New York — Radio and television in America will not only be deregulated, they will be totally ''unregulated,'' if new FCC chairman Mark Fowler has his way. Radio will be first and then will come TV, with a possible 1982 deadline, according to Mr. Fowler.
In an interview in the initial issue of Video Newscasting Network, an innovative magazine in video form aimed at around 150 subscribing television stations, the new chairman also indicated that he plans to provide for the automatic renewal of station licenses as long as the broadcasters ''obey the rules of the FCC.''
This would eliminate the much-debated requirement that licensees periodically prove that they are providing public services in order to continue to hold exclusive access to the public airwaves, something the broadcasting establishment has been demanding be repealed for many years.
Mr. Fowler also indicated he is in favor of a ''straight nonpreferential lottery'' to assign future new channels, thus eliminating any opportunity for ''affirmative action'' which would aid minority groups to acquire more of a stake in broadcasting.
The new electronic-age ''magazine'' also features interviews with top TV policymakers such as Paul Klein, recent NBC vice-president, who reviews some of the secrets of network programming, revealing the very low opinion of mass audiences generally held at top scheduling levels.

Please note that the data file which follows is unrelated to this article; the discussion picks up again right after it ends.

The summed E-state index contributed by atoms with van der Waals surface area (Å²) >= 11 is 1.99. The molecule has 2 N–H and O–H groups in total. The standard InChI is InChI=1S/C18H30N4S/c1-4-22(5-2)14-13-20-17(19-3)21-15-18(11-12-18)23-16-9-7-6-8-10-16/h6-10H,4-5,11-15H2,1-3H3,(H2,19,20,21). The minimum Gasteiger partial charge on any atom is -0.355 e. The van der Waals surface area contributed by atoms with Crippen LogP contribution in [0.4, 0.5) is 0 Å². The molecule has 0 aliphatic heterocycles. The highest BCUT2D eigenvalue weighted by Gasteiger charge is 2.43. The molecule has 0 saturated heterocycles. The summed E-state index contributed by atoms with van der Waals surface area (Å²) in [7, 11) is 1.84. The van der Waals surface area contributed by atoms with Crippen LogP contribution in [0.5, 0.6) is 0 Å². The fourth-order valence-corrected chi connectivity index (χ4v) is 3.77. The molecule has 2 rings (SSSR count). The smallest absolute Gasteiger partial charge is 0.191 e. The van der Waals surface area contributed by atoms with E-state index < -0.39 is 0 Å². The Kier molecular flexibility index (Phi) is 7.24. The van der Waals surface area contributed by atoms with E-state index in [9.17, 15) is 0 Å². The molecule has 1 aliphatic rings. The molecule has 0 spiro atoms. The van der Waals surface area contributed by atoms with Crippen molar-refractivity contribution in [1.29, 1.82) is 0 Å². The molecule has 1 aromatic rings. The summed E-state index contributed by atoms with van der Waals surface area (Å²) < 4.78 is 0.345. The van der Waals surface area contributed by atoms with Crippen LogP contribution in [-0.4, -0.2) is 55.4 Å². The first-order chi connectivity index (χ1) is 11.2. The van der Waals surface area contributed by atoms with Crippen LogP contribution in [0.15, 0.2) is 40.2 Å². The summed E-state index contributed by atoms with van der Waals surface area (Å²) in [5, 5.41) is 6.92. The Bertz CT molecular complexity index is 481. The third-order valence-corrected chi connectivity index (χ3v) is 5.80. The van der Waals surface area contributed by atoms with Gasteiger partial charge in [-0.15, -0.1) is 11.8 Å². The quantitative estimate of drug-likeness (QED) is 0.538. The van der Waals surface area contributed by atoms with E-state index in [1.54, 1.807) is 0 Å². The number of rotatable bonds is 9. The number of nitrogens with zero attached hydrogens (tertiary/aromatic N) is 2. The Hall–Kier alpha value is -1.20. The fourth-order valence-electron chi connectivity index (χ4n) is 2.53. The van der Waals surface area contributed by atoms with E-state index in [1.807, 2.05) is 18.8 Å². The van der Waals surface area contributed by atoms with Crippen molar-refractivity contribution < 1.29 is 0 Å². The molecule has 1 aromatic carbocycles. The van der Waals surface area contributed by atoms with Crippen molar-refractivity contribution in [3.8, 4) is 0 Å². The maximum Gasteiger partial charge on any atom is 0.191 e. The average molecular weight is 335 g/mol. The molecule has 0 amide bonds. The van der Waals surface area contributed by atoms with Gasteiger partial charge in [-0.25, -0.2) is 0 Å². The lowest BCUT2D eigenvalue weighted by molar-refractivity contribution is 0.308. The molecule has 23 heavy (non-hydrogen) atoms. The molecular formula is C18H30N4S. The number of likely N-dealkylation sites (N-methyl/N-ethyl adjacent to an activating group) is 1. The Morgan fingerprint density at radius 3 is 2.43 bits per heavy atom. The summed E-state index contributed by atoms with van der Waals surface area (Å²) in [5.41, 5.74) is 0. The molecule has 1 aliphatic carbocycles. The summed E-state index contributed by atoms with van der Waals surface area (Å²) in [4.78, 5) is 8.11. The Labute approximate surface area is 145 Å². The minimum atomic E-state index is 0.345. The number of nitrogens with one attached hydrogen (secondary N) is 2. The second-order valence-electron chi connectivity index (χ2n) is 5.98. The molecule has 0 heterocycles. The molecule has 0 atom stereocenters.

Almost as thought-provoking as Mr. Fowler's statements is the appearance on the VNN cassette of Michael Weinblatt, president of Showtime, the second largest pay-TV system in America. He shows excerpts from a new cable ''serial,'' titled ''Romance,'' which seems to combine soft core pornography with the titillating soap-opera genre.
Although not available to the general public, for $330 per year Video Newscasting Network offers people in the TV trade much of the type of material that would enable television consumers to understand the decisionmaking process, and, perhaps, be able to do something about it rather than depend upon single-minded pressure groups.
Recently NBC inaugurated a Rona Barrett ''Television Inside and Out'' Saturday night show which promised some of the same kind of material but so far has delivered little but tasteless and innocuous gossip. The ratings have been dismal, with the show ranking among the least watched of the week.
The president of VNN, Tom Madden, a former Fred Silverman aide at both ABC and NBC, says that it is possible that eventually a consumer-oriented version of the new magazine, using the best of the trade magazine, may be offered to audiences on either PBS or cable.